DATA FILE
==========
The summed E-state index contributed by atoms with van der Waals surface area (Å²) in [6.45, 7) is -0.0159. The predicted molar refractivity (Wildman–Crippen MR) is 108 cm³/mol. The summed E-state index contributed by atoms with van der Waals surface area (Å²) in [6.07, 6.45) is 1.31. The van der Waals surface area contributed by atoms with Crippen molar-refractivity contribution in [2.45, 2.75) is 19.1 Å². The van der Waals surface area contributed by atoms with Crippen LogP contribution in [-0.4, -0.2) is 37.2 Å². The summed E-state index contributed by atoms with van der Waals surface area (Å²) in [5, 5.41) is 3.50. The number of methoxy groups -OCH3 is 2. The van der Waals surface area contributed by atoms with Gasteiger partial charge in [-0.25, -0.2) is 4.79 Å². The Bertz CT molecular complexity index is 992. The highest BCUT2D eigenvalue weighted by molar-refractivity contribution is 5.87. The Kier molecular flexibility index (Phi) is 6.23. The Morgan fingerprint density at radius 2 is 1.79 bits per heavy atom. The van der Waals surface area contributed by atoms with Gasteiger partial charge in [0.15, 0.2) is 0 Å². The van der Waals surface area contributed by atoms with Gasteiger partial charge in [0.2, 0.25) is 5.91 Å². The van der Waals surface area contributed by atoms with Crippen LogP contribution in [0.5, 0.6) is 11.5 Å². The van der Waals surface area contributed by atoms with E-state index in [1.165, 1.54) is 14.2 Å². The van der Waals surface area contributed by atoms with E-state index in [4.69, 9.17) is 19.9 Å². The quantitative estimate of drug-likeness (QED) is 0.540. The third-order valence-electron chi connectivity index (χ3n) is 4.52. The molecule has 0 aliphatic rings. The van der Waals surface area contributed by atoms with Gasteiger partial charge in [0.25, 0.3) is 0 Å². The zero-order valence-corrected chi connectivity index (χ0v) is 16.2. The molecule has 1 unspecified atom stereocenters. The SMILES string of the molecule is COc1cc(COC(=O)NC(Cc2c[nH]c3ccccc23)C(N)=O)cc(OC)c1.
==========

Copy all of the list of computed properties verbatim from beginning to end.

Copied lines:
The summed E-state index contributed by atoms with van der Waals surface area (Å²) in [6.45, 7) is -0.0159. The predicted molar refractivity (Wildman–Crippen MR) is 108 cm³/mol. The summed E-state index contributed by atoms with van der Waals surface area (Å²) in [6.07, 6.45) is 1.31. The van der Waals surface area contributed by atoms with Crippen molar-refractivity contribution in [2.45, 2.75) is 19.1 Å². The van der Waals surface area contributed by atoms with Crippen LogP contribution in [-0.4, -0.2) is 37.2 Å². The summed E-state index contributed by atoms with van der Waals surface area (Å²) in [5, 5.41) is 3.50. The number of methoxy groups -OCH3 is 2. The van der Waals surface area contributed by atoms with Gasteiger partial charge in [-0.25, -0.2) is 4.79 Å². The Bertz CT molecular complexity index is 992. The highest BCUT2D eigenvalue weighted by molar-refractivity contribution is 5.87. The Kier molecular flexibility index (Phi) is 6.23. The Morgan fingerprint density at radius 2 is 1.79 bits per heavy atom. The van der Waals surface area contributed by atoms with Gasteiger partial charge in [0.15, 0.2) is 0 Å². The van der Waals surface area contributed by atoms with Gasteiger partial charge in [0.2, 0.25) is 5.91 Å². The van der Waals surface area contributed by atoms with Crippen LogP contribution in [0.5, 0.6) is 11.5 Å². The van der Waals surface area contributed by atoms with E-state index in [1.165, 1.54) is 14.2 Å². The van der Waals surface area contributed by atoms with E-state index in [4.69, 9.17) is 19.9 Å². The quantitative estimate of drug-likeness (QED) is 0.540. The third-order valence-electron chi connectivity index (χ3n) is 4.52. The molecule has 0 aliphatic rings. The van der Waals surface area contributed by atoms with Gasteiger partial charge in [0.25, 0.3) is 0 Å². The zero-order valence-corrected chi connectivity index (χ0v) is 16.2. The molecule has 1 unspecified atom stereocenters. The SMILES string of the molecule is COc1cc(COC(=O)NC(Cc2c[nH]c3ccccc23)C(N)=O)cc(OC)c1.